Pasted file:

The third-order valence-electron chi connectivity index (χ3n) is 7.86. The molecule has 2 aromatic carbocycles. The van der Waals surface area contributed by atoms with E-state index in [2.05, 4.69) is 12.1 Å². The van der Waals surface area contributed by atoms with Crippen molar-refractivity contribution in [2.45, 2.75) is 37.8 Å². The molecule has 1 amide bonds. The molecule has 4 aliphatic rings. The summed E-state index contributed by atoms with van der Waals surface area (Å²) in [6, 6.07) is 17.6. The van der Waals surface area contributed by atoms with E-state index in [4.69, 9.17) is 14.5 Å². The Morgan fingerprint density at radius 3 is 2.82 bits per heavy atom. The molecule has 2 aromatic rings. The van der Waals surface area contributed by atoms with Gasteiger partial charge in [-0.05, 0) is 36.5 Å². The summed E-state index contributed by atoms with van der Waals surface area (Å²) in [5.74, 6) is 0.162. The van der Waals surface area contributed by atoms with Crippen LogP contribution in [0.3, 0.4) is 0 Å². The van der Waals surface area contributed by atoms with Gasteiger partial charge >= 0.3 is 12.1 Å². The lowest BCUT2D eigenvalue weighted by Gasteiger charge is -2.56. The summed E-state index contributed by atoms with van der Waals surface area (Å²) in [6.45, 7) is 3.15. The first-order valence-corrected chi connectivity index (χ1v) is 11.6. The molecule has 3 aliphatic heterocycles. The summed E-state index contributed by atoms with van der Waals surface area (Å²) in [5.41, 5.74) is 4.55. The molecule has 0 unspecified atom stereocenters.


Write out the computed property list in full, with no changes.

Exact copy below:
The third-order valence-electron chi connectivity index (χ3n) is 7.86. The molecule has 2 aromatic carbocycles. The van der Waals surface area contributed by atoms with E-state index in [2.05, 4.69) is 12.1 Å². The van der Waals surface area contributed by atoms with Crippen molar-refractivity contribution in [2.45, 2.75) is 37.8 Å². The molecule has 1 amide bonds. The molecule has 4 aliphatic rings. The summed E-state index contributed by atoms with van der Waals surface area (Å²) in [6, 6.07) is 17.6. The van der Waals surface area contributed by atoms with E-state index in [4.69, 9.17) is 14.5 Å². The Morgan fingerprint density at radius 3 is 2.82 bits per heavy atom. The molecule has 2 aromatic rings. The van der Waals surface area contributed by atoms with Gasteiger partial charge in [-0.05, 0) is 36.5 Å². The summed E-state index contributed by atoms with van der Waals surface area (Å²) in [5.74, 6) is 0.162. The van der Waals surface area contributed by atoms with Crippen LogP contribution in [0.3, 0.4) is 0 Å². The van der Waals surface area contributed by atoms with Gasteiger partial charge >= 0.3 is 12.1 Å². The lowest BCUT2D eigenvalue weighted by Gasteiger charge is -2.56. The summed E-state index contributed by atoms with van der Waals surface area (Å²) in [6.45, 7) is 3.15. The first-order valence-corrected chi connectivity index (χ1v) is 11.6. The molecule has 3 aliphatic heterocycles. The summed E-state index contributed by atoms with van der Waals surface area (Å²) in [5.41, 5.74) is 4.55. The molecule has 0 unspecified atom stereocenters.